Similarly, the rear section includes a wheeled'carriage having a pair of upright elements 100 at the rear extremity thereof with casters 86 on their lower ends, a pair of downwardly extending elements 102 at the front end and siderails 104 interconnecting elements 102 and 100. Elements 100, 102 and 104 of the rear section correspond to similar elements 90, 92 and 94 respectively, of the intermediate section and perform identical functions. Siderails 104, however, are positioned in side-byside relation to siderails 94 which, of course, requires that elements 100 and 102 be longer than their counterparts and 92 of the intermediate section. Also, connectors 106 which support and maintain elements and 102 in fixed spaced relation to the channels 16 of the rear section are longer than corresponding elements 96 of the intermediate section in order to position guide rails 104 on the outside of rails 94. Transverse stop 1108 of the rear section performs the same function as stop 98 of the intermediate section to limit the extent of retraction of the intermediate section underneath the rear section.

FIGURES 3 and 7 show both of the upright elements 100 of the rear section provided with a latch assembly comprising a vertically disposed tubular element having an L-shaped pin 112 mounted therein for vertical sliding movement between the full-line raised position and the dotted line lowered position. In raised position, the pin is turned and hooked over a retaining element 114 also carried by upright 100. When lowered, pin 112 seats in a socket 116 formed in the supporting surface as shown in FIGURE 7. This latch assembly provides means for holding the conveyor in fixed position.

'FIGURE 9 shows in somewhat diagrammatic form the compact retracted position of the conveyor. Note that the casters 86 on the rear end of each section, with the conveyor in retracted position, lie adjacent one another and permit the unit to be steered when moving it backwards. Also, elements 92 and 102 of the intermediate and rear sections may be located at several longitudinally spaced points between the front and rear ends thereof as required for structural stability.

Finally, in FIGURES 2 and 4 it can be seen that the front section 10 can be used independent of the intermediate and rear sections whenever a short mobile conveyor is required by merely lifting the front end of the intermediate section up until roller '84 clears stop 82 and roller 78 of the front section. The same is, of course, true of the front and intermediate sections which can be operated together while disconnected from the rear section in like manner.

Having thus described the several useful and novel features of the telescoping conveyor of the present invention in connection with the accompanying drawing, it will be seen that the many worthwhile objectives for which it was designed have been achieved. Althou-gh but a single specific embodiment of the invention has been shown, I realize that certain changes and modifications therein may occur to those skilled in the art within the broad teaching hereof; hence, it is my intention that the scope of protection afforded hereby shall be limited only insofar as said limitations are expressly set forth in the appended claims.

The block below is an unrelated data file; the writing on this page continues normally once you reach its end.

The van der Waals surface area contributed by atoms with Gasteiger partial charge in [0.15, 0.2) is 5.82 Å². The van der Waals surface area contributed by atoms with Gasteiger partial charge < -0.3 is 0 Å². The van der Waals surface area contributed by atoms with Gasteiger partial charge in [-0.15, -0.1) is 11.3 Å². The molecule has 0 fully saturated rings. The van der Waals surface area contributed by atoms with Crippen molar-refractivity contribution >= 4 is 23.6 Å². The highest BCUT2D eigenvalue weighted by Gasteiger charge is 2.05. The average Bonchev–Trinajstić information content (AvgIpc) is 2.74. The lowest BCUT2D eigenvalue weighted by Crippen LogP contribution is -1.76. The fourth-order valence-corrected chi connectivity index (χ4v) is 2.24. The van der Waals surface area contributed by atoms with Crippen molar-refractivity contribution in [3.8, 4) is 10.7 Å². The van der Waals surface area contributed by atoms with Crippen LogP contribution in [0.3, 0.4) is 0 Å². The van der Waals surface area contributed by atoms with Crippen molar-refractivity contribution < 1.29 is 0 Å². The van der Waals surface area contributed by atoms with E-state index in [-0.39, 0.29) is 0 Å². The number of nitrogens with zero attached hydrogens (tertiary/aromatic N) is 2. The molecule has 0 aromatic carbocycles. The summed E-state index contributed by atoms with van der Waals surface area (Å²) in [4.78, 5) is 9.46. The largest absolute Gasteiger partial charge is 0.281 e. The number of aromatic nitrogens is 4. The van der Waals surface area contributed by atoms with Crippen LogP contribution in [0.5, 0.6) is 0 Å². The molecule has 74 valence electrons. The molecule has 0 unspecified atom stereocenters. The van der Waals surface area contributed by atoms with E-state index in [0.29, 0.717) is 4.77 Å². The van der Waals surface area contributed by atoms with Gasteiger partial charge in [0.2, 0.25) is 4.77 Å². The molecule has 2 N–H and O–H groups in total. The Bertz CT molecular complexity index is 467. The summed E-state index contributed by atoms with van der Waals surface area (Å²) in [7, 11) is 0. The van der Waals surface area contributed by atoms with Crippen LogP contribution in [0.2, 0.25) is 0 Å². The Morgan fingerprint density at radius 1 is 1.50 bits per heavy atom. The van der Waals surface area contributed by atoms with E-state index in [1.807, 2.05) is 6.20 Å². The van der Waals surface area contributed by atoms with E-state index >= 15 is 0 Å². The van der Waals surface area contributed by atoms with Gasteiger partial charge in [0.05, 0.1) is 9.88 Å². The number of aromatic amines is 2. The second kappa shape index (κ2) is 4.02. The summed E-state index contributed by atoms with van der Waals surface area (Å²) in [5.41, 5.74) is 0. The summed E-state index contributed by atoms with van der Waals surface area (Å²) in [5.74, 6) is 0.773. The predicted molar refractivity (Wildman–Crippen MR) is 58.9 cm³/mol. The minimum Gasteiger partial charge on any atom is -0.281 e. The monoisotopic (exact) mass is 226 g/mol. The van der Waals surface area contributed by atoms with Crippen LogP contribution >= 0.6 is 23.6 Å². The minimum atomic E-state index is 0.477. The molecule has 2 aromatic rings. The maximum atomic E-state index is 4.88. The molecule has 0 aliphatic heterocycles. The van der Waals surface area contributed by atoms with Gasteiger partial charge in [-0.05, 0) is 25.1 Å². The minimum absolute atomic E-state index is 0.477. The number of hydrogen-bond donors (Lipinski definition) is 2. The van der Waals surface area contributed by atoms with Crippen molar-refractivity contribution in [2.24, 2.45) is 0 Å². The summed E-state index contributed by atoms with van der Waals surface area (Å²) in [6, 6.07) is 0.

What is claimed is:

1. A telescopable conveyor assembly comprising, at least two sections having a carriage and an independent conveyor unit supported thereon, the conveyor units each including a pair of transversely spaced substantially parallel side frame elements having power-driven conveyor means supported therebetween adapted to transport materials from one end to the other, the carriage of each section having upright elements with casters on the lower ends thereof supporting the rear end of the conveyor unit, the carriage of one section including power-driven wheeled means suporting the front end of the conveyor unit and powered by a reversible motor operatively connected thereto and adapted upon actuation to move the assembly from place to place, and further adapted for telescoping the sections and the carriage of a second section including roller means depending from the front end thereof supported for rolling engagement on the sideframe elements of the first-mentioned section to provide for relative longitudinal movement between an extended and a retracted position, wherein the power-driven wheeled means includes a pair of non-steerable drive wheels, vertically-disposed jack means are carried by the 7 power-driven wheeled means operative upon actuation to lift the drive wheels free'of the supporting surface, and caster means are mounted on the lower endof the jack means'for swinging movement about a substantially vertical axis, said caster means being operative with'the drive wheels raised to permit the frontend of the conveyor as- V sembly to be swung from side-to-side.

2. The conveyor assembly as set forth in claim 1 in which the carriage of the second Section includes a pair of transversely spaced guide rails located outside of the 10 References Cited in the file of this patent UNITED STATES PATENTS Kaulcaine May 1, 1917 'Ernst 'Aug. 23, 1949 Manierre May 13, 1952 Shields Dec. 6, 1955 Bowen Aug. 28, 1956 FOREIGN PATENTS Germany Sept. 10, 1917 Great Britain July 2, 1940 Belgium Apr. 30, 1954 Germany Mar. 2, 1936

Patent Citations
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US1224384 *Nov 4, 1915May 1, 1917Herman KaukainePortable conveyer.
US2479823 *Mar 3, 1945Aug 23, 1949Ernst Earl APlural conveyer arrangement
US2596265 *May 21, 1947May 13, 1952George ManierrePortable loading and unloading conveyer
US2725974 *Sep 30, 1954Dec 6, 1955Shields James JConveyor rollers
US2760617 *Jan 11, 1955Aug 28, 1956Mathews Conveyer CoTelescoping conveyer
BE527997A * Title not available
DE300411C * Title not available
DE626773C *Feb 2, 1933Mar 2, 1936Krupp AgInsbesondere fuer Untertagebetrieb bestimmte Foerdereinrichtung
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Referenced by
Citing PatentFiling datePublication dateApplicantTitle
US3225668 *Aug 30, 1962Dec 28, 1965Maginniss Hamilton JMethod and apparatus for distributing concrete
US3228516 *Mar 27, 1963Jan 11, 1966Sheehau Robert TExtensible telescoping belt conveyor
US3294214 *Jan 4, 1965Dec 27, 1966Tweten Malcolm SConveyor device
US3434584 *Apr 26, 1967Mar 25, 1969Fmc CorpExtendible conveyor
US3464537 *Oct 17, 1967Sep 2, 1969Sta Hi CorpAntijamming device for publication conveyor
US3931897 *Aug 19, 1974Jan 13, 1976Bacon Duane DLoad-out conveyor apparatus
US4008796 *Dec 3, 1975Feb 22, 1977General Concrete Of Canada LimitedControl method for feeding items on a conveyor
US4759677 *Sep 3, 1987Jul 26, 1988Phillocraft CompanyTransfer table system
US5685416 *Jul 19, 1996Nov 11, 1997United Parcel Service Of America, Inc.Material conveying apparatus and method
US7416075Aug 8, 2006Aug 26, 2008Northstar Industries, Inc.Telescoping conveyor with powered and steerable discharge section
US20080035453 *Aug 8, 2006Feb 14, 2008Mark HausteinTelescoping conveyor with powered and steerable discharge section
WO1996025354A1 *Feb 12, 1996Aug 22, 1996United Parcel Service Of America, Inc.A material conveying apparatus and method
U.S. Classification198/302, 198/313
International ClassificationB65G21/14, B65G21/00
Cooperative ClassificationB65G21/14
European ClassificationB65G21/14